The “school-to-prison pipeline” refers to “the nationwide trend where poor and minority students are funneled out of the education system and into the criminal justice system.” These “pushout” policies are widely seen to have resulted from “zero tolerance” school disciplinary policies, which can be traced in part to the Gun-Free Schools Act of 1994. That act aimed to eliminate guns from schools and tied federal funding to mandatory suspensions for students who brought weapons to schools. The policy was often extended to drugs and then “spiraled out of control” to cover all manner of disciplinary violations, leading to a contemporary landscape in which students are expelled from school or arrested for violations that a generation before would have sent them to the back of the classroom or the principal’s office.
Zero tolerance policies, initially created as a part of the war on drugs and rooted in the "broken windows" theory for policing communities, were later applied to schools in the mid-1990s. And the US prison population skyrocketed, partly as a result of minor drug arrests. The overuse of out-of-school suspensions for minor discipline code infractions ultimately led to hundreds of students a year falling into the school-to-prison pipeline.
During slave times, Southern plantation owners viewed black children as property to be disciplined, controlled, and nurtured into docile and productive adult laborers. Slave masters, rather than the state, typically whipped or used other forms of corporal punishment to discipline disobedient black children. After Emancipation, delinquent black children in the South faced convict leasing, lynching, and other forms of physical abuse.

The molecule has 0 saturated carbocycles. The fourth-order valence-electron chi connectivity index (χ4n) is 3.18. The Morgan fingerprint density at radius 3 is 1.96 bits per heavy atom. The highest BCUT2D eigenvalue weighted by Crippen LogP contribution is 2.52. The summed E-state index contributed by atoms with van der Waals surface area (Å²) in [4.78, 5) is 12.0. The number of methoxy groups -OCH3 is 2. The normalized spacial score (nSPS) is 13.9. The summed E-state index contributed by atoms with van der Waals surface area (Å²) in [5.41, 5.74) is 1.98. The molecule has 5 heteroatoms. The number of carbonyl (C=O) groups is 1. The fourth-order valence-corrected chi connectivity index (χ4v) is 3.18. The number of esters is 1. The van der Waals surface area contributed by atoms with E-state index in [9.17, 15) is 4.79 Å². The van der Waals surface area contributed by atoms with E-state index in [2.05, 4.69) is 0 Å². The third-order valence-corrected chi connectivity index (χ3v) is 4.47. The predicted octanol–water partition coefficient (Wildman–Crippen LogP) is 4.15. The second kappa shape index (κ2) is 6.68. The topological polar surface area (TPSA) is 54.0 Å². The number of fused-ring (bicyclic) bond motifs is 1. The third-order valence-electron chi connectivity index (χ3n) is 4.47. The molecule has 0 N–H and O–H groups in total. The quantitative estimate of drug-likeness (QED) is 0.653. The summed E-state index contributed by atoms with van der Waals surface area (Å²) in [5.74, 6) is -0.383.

There is little dispute that racial disparities pervade the contemporary American juvenile justice system. The persistent over-representation of youth of color in the system suggests that scientifically supported notions of diminished culpability of youth are not applied consistently across races. Youths’ psychosocial deficiencies persist well into late adolescence and even early adulthood. Deficiencies in psychosocial development tend to cause youth to underestimate the risks involved in a given course of conduct, focus heavily on the present while failing to consider the future, and encounter difficulty regulating their emotions and controlling their conduct.
Compared to adults, adolescents often make impetuous and ill-considered decisions, are susceptible to negative influences and outside pressures, and have a limited capacity to identify and weigh the short- and long-term consequences of their choices. Empirical evidence demonstrates, peer presence makes youth significantly more likely than adults to take risks and engage in antisocial behavior, with susceptibility to peer pressure peaking around age fourteen and then declining slowly during late adolescence. As most youth mature, however, they age out of delinquent behavior and rarely persist in a life of crime. Few go on to become “life-course-persistent” offenders as adults.
Disparities in the incarceration of black children have been documented since the nineteenth century. Casting the “crime problem” as primarily a poor, black male problem, politicians targeted black men and exploited racially tinged perceptions of crime for political advantage.” Black youth, who the media and conservative politicians demonized, became the prime targets of the war on crime and the war on drugs.